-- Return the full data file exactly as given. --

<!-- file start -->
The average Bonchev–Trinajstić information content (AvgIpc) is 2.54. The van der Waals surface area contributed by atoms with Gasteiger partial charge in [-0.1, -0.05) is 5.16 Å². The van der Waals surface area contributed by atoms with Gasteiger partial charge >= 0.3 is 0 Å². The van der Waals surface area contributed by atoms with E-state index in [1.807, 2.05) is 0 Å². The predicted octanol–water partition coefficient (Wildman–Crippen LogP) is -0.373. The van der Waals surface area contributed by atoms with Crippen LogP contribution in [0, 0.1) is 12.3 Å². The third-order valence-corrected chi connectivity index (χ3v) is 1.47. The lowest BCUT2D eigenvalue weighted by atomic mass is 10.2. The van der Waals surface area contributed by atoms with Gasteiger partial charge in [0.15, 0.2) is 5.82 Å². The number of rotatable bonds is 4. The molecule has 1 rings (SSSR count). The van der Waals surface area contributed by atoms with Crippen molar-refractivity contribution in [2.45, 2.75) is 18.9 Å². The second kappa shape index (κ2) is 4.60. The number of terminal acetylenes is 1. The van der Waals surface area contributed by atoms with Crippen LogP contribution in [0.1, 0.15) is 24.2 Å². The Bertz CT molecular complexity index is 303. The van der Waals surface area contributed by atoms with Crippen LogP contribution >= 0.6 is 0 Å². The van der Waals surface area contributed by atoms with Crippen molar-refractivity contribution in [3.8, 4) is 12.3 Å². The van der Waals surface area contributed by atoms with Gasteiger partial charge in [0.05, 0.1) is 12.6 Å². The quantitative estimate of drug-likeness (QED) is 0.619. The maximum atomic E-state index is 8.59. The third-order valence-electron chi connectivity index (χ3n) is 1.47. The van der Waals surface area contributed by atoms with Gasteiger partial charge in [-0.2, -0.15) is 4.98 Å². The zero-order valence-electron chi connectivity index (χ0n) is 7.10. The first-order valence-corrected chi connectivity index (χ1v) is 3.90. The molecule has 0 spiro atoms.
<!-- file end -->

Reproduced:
The average Bonchev–Trinajstić information content (AvgIpc) is 2.54. The van der Waals surface area contributed by atoms with Gasteiger partial charge in [-0.1, -0.05) is 5.16 Å². The van der Waals surface area contributed by atoms with Gasteiger partial charge >= 0.3 is 0 Å². The van der Waals surface area contributed by atoms with E-state index in [1.807, 2.05) is 0 Å². The predicted octanol–water partition coefficient (Wildman–Crippen LogP) is -0.373. The van der Waals surface area contributed by atoms with Crippen LogP contribution in [0, 0.1) is 12.3 Å². The third-order valence-corrected chi connectivity index (χ3v) is 1.47. The lowest BCUT2D eigenvalue weighted by atomic mass is 10.2. The van der Waals surface area contributed by atoms with Gasteiger partial charge in [0.15, 0.2) is 5.82 Å². The number of rotatable bonds is 4. The molecule has 1 rings (SSSR count). The van der Waals surface area contributed by atoms with Crippen molar-refractivity contribution in [2.45, 2.75) is 18.9 Å². The second kappa shape index (κ2) is 4.60. The number of terminal acetylenes is 1. The van der Waals surface area contributed by atoms with Crippen LogP contribution in [0.1, 0.15) is 24.2 Å². The Bertz CT molecular complexity index is 303. The van der Waals surface area contributed by atoms with Crippen LogP contribution >= 0.6 is 0 Å². The van der Waals surface area contributed by atoms with Crippen molar-refractivity contribution in [3.8, 4) is 12.3 Å². The van der Waals surface area contributed by atoms with Gasteiger partial charge in [0.05, 0.1) is 12.6 Å². The quantitative estimate of drug-likeness (QED) is 0.619. The maximum atomic E-state index is 8.59. The third-order valence-electron chi connectivity index (χ3n) is 1.47. The van der Waals surface area contributed by atoms with Gasteiger partial charge in [-0.2, -0.15) is 4.98 Å². The zero-order valence-electron chi connectivity index (χ0n) is 7.10. The first-order valence-corrected chi connectivity index (χ1v) is 3.90. The molecule has 0 spiro atoms.